And my dad wanted me to play the trumpet because that's what he liked. His idol was Louis Armstrong. My dad thought my teeth came together in a way that was perfect for playing the trumpet.
I'm sensitive, you know, about some things, and as some of my partners could attest to, incredibly insensitive.
I told my father I wanted to play the banjo, and so he saved the money and got ready to give me a banjo for my next birthday, and between that time and my birthday, I lost interest in the banjo and was playing guitar.
Like, What is the least often heard sentence in the English language? That would be: Say, isn't that the banjo player's Porsche parked outside?
People know more about baseball players' contracts than they do about the policies that govern the fate of our children's lives in twenty years. Think about it. People used to say, the whole time I was growing up, 'Do you want to bring a child into this world?' That's pretty dire.
The biggest influence? I've had several at different times - but the biggest for me was Bob Dylan, who was a guy that came along when I was twelve or thirteen and just changed all the rules about what it meant to write songs.
I've also gotten to play in front of a million people in Central Park when there was a grass roots movement calling for nuclear disarmament - it was about 1982 - they called it Peace Sunday.
Right around the end of the fifties, college students and young people in general, began to realize that this music was almost like a history of our country - this music contained the real history of the people of this country.
If someone said, 'You can go live in this little town in Costa Rica for a couple of weeks and all you've got to do is sing for us,' I would do that. That's more exciting to me than the prospect of going on some national tour, where you're going to play arenas or sheds every night, because of the crushing repetition of that kind of line.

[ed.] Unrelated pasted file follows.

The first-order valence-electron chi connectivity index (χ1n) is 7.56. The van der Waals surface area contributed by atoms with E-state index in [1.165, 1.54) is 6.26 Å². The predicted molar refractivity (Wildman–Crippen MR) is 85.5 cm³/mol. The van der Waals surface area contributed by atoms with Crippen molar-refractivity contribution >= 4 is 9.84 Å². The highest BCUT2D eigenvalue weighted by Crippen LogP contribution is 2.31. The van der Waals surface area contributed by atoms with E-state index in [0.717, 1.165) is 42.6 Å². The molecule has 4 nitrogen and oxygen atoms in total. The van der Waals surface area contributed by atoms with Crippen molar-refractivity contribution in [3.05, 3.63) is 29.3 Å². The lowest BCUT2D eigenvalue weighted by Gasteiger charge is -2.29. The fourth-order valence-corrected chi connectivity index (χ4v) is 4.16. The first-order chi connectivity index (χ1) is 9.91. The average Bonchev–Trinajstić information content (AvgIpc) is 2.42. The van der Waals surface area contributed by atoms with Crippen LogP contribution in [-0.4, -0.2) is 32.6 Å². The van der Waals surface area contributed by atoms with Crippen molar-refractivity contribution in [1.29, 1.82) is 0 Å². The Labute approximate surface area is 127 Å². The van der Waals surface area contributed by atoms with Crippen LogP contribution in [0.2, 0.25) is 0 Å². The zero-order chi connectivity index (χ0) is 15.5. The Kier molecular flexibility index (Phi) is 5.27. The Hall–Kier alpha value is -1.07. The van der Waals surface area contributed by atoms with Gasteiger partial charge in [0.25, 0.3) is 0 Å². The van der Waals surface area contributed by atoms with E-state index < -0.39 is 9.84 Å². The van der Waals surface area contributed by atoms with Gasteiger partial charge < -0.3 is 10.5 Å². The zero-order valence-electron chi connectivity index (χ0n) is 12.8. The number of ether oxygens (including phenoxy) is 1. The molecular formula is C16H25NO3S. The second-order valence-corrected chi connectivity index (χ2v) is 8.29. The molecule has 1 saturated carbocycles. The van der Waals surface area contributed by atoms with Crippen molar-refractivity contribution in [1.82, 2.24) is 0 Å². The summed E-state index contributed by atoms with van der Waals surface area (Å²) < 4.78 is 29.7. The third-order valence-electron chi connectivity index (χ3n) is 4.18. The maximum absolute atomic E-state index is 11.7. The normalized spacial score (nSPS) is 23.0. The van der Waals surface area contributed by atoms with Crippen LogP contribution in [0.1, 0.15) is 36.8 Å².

That's maybe the most important thing each generation does, is to break a lot of rules and make up their own way of doing things.
I get some heat for what English people call 'overproduction.' I don't think my older stuff was overproduced, but I do think that sound has dated.
English people are so trapped in this class paradigm.
That folk music led to learning to play, and making things up led to what turns out to be the most lucrative part of the music business - writing, because you get paid every time that song gets played.
When I really started liking music was when I could play some of it myself, and after a couple of years of playing folk music, I kinda rediscovered those hits that were on the radio all the time when I was a kid.
Music itself is a great source of relaxation. Parts of it anyway. Working in the studio, that's not relaxing, but playing an instrument that I don't know how to play is unbelievably relaxing, because I don't have any pressure on me.
Also, right at that particular time in the music business, because of people like the Beatles, people began owning their own publishing. I'll just say this really quickly - they used to divide the money for the music that was written in two, just equal halves.
Very often it's really inconvenient - who you fall in love with. You can't really control it.
I grew up reading Shakespeare and Mark Twain.
We have an open society. No one will come and take me away for saying what I am saying. But they don't have to, if they can control how many people hear it. And that's how they do it.
It was a great time to be born, because I got to have my own publishing company right from the beginning, so I made more money than somebody would have doing what I did ten or fifteen years before.